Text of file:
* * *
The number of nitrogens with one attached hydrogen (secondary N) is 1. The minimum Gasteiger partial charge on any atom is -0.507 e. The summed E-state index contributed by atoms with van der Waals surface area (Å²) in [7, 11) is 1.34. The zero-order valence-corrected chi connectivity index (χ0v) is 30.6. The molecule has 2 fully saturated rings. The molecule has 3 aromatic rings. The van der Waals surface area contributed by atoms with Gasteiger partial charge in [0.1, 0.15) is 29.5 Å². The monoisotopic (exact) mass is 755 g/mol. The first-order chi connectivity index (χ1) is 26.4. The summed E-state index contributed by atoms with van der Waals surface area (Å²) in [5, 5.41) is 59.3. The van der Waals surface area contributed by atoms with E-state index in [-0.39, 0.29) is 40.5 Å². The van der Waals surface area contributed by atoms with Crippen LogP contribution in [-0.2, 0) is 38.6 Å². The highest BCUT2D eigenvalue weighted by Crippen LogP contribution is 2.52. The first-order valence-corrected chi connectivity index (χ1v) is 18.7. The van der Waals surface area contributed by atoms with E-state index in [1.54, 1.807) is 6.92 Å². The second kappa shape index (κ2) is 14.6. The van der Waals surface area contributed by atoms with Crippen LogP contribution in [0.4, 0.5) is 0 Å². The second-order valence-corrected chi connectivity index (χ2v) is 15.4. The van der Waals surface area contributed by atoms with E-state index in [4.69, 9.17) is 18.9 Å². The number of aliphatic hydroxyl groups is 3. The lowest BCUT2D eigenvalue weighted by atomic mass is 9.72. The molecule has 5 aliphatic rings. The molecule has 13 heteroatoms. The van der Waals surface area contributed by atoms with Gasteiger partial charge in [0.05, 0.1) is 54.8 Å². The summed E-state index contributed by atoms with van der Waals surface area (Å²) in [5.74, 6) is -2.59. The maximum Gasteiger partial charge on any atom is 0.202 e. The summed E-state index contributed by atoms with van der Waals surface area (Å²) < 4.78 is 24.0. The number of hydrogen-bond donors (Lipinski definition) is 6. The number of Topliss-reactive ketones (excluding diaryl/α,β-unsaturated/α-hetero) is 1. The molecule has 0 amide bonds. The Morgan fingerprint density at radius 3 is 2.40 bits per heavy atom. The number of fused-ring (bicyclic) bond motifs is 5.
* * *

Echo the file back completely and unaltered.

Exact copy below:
The number of nitrogens with one attached hydrogen (secondary N) is 1. The minimum Gasteiger partial charge on any atom is -0.507 e. The summed E-state index contributed by atoms with van der Waals surface area (Å²) in [7, 11) is 1.34. The zero-order valence-corrected chi connectivity index (χ0v) is 30.6. The molecule has 2 fully saturated rings. The molecule has 3 aromatic rings. The van der Waals surface area contributed by atoms with Gasteiger partial charge in [0.1, 0.15) is 29.5 Å². The monoisotopic (exact) mass is 755 g/mol. The first-order chi connectivity index (χ1) is 26.4. The summed E-state index contributed by atoms with van der Waals surface area (Å²) in [5, 5.41) is 59.3. The van der Waals surface area contributed by atoms with E-state index in [-0.39, 0.29) is 40.5 Å². The van der Waals surface area contributed by atoms with Crippen LogP contribution in [-0.2, 0) is 38.6 Å². The highest BCUT2D eigenvalue weighted by Crippen LogP contribution is 2.52. The first-order valence-corrected chi connectivity index (χ1v) is 18.7. The van der Waals surface area contributed by atoms with E-state index in [1.54, 1.807) is 6.92 Å². The second kappa shape index (κ2) is 14.6. The van der Waals surface area contributed by atoms with Crippen LogP contribution in [0.4, 0.5) is 0 Å². The second-order valence-corrected chi connectivity index (χ2v) is 15.4. The van der Waals surface area contributed by atoms with E-state index in [4.69, 9.17) is 18.9 Å². The number of aliphatic hydroxyl groups is 3. The lowest BCUT2D eigenvalue weighted by atomic mass is 9.72. The molecule has 5 aliphatic rings. The molecule has 13 heteroatoms. The van der Waals surface area contributed by atoms with Gasteiger partial charge in [0.05, 0.1) is 54.8 Å². The summed E-state index contributed by atoms with van der Waals surface area (Å²) in [5.74, 6) is -2.59. The maximum Gasteiger partial charge on any atom is 0.202 e. The summed E-state index contributed by atoms with van der Waals surface area (Å²) < 4.78 is 24.0. The number of hydrogen-bond donors (Lipinski definition) is 6. The number of Topliss-reactive ketones (excluding diaryl/α,β-unsaturated/α-hetero) is 1. The molecule has 0 amide bonds. The Morgan fingerprint density at radius 3 is 2.40 bits per heavy atom. The number of fused-ring (bicyclic) bond motifs is 5.